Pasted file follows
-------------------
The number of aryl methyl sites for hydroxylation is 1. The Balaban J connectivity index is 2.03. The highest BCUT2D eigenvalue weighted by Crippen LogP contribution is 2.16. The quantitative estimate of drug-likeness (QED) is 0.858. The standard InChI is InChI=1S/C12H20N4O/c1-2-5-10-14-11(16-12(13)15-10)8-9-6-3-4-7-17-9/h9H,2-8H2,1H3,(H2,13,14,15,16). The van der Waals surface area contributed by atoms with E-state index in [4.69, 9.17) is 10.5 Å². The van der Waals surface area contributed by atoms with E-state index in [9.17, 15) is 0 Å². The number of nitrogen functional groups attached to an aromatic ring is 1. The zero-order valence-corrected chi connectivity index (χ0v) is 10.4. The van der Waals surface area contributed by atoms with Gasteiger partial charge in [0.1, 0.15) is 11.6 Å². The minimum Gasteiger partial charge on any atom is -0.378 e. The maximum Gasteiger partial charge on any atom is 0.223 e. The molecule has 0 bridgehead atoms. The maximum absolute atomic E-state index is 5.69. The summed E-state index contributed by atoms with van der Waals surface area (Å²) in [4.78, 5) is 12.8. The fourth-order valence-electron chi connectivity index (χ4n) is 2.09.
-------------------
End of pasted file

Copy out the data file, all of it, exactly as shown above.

The number of aryl methyl sites for hydroxylation is 1. The Balaban J connectivity index is 2.03. The highest BCUT2D eigenvalue weighted by Crippen LogP contribution is 2.16. The quantitative estimate of drug-likeness (QED) is 0.858. The standard InChI is InChI=1S/C12H20N4O/c1-2-5-10-14-11(16-12(13)15-10)8-9-6-3-4-7-17-9/h9H,2-8H2,1H3,(H2,13,14,15,16). The van der Waals surface area contributed by atoms with E-state index in [4.69, 9.17) is 10.5 Å². The van der Waals surface area contributed by atoms with E-state index in [9.17, 15) is 0 Å². The number of nitrogen functional groups attached to an aromatic ring is 1. The zero-order valence-corrected chi connectivity index (χ0v) is 10.4. The van der Waals surface area contributed by atoms with Gasteiger partial charge in [0.1, 0.15) is 11.6 Å². The minimum Gasteiger partial charge on any atom is -0.378 e. The maximum Gasteiger partial charge on any atom is 0.223 e. The molecule has 0 bridgehead atoms. The maximum absolute atomic E-state index is 5.69. The summed E-state index contributed by atoms with van der Waals surface area (Å²) in [4.78, 5) is 12.8. The fourth-order valence-electron chi connectivity index (χ4n) is 2.09.